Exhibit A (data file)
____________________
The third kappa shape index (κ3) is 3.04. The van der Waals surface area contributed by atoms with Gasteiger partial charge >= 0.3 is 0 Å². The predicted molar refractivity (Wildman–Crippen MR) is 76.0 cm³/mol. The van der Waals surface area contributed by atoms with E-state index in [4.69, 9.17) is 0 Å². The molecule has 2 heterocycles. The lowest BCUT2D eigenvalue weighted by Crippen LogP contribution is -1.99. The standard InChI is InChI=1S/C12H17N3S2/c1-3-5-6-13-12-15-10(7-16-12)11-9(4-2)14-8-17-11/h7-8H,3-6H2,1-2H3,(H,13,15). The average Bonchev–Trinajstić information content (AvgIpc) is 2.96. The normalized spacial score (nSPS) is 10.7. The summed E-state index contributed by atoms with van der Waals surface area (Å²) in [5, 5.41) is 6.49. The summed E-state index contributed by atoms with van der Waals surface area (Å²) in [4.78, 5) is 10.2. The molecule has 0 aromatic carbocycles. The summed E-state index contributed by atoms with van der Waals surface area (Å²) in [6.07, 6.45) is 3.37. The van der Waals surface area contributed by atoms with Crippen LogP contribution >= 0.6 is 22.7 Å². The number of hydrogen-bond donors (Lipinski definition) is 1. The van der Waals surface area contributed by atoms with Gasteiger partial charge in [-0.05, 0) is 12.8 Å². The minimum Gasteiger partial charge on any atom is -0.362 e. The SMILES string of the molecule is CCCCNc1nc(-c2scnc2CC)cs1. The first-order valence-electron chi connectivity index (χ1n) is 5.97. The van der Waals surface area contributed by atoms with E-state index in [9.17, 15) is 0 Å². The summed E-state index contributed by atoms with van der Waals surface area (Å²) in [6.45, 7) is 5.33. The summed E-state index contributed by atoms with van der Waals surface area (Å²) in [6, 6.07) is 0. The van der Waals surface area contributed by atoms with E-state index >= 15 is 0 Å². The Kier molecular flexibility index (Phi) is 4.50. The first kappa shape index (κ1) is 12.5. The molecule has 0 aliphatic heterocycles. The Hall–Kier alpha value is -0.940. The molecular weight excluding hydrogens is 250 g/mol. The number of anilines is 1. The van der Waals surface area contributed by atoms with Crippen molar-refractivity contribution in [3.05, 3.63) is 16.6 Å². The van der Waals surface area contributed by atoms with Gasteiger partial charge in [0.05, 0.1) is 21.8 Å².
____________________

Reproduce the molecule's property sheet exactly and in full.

The third kappa shape index (κ3) is 3.04. The van der Waals surface area contributed by atoms with Gasteiger partial charge >= 0.3 is 0 Å². The predicted molar refractivity (Wildman–Crippen MR) is 76.0 cm³/mol. The van der Waals surface area contributed by atoms with E-state index in [4.69, 9.17) is 0 Å². The molecule has 2 heterocycles. The lowest BCUT2D eigenvalue weighted by Crippen LogP contribution is -1.99. The standard InChI is InChI=1S/C12H17N3S2/c1-3-5-6-13-12-15-10(7-16-12)11-9(4-2)14-8-17-11/h7-8H,3-6H2,1-2H3,(H,13,15). The average Bonchev–Trinajstić information content (AvgIpc) is 2.96. The normalized spacial score (nSPS) is 10.7. The summed E-state index contributed by atoms with van der Waals surface area (Å²) in [5, 5.41) is 6.49. The summed E-state index contributed by atoms with van der Waals surface area (Å²) in [4.78, 5) is 10.2. The molecule has 0 aromatic carbocycles. The summed E-state index contributed by atoms with van der Waals surface area (Å²) in [6.07, 6.45) is 3.37. The van der Waals surface area contributed by atoms with Crippen LogP contribution >= 0.6 is 22.7 Å². The number of hydrogen-bond donors (Lipinski definition) is 1. The van der Waals surface area contributed by atoms with Gasteiger partial charge in [-0.05, 0) is 12.8 Å². The minimum Gasteiger partial charge on any atom is -0.362 e. The SMILES string of the molecule is CCCCNc1nc(-c2scnc2CC)cs1. The first-order valence-electron chi connectivity index (χ1n) is 5.97. The van der Waals surface area contributed by atoms with E-state index in [9.17, 15) is 0 Å². The summed E-state index contributed by atoms with van der Waals surface area (Å²) in [6.45, 7) is 5.33. The summed E-state index contributed by atoms with van der Waals surface area (Å²) in [6, 6.07) is 0. The van der Waals surface area contributed by atoms with E-state index >= 15 is 0 Å². The Kier molecular flexibility index (Phi) is 4.50. The first kappa shape index (κ1) is 12.5. The molecule has 0 aliphatic heterocycles. The Hall–Kier alpha value is -0.940. The molecular weight excluding hydrogens is 250 g/mol. The number of anilines is 1. The van der Waals surface area contributed by atoms with Crippen molar-refractivity contribution in [3.05, 3.63) is 16.6 Å². The van der Waals surface area contributed by atoms with Gasteiger partial charge in [0.05, 0.1) is 21.8 Å².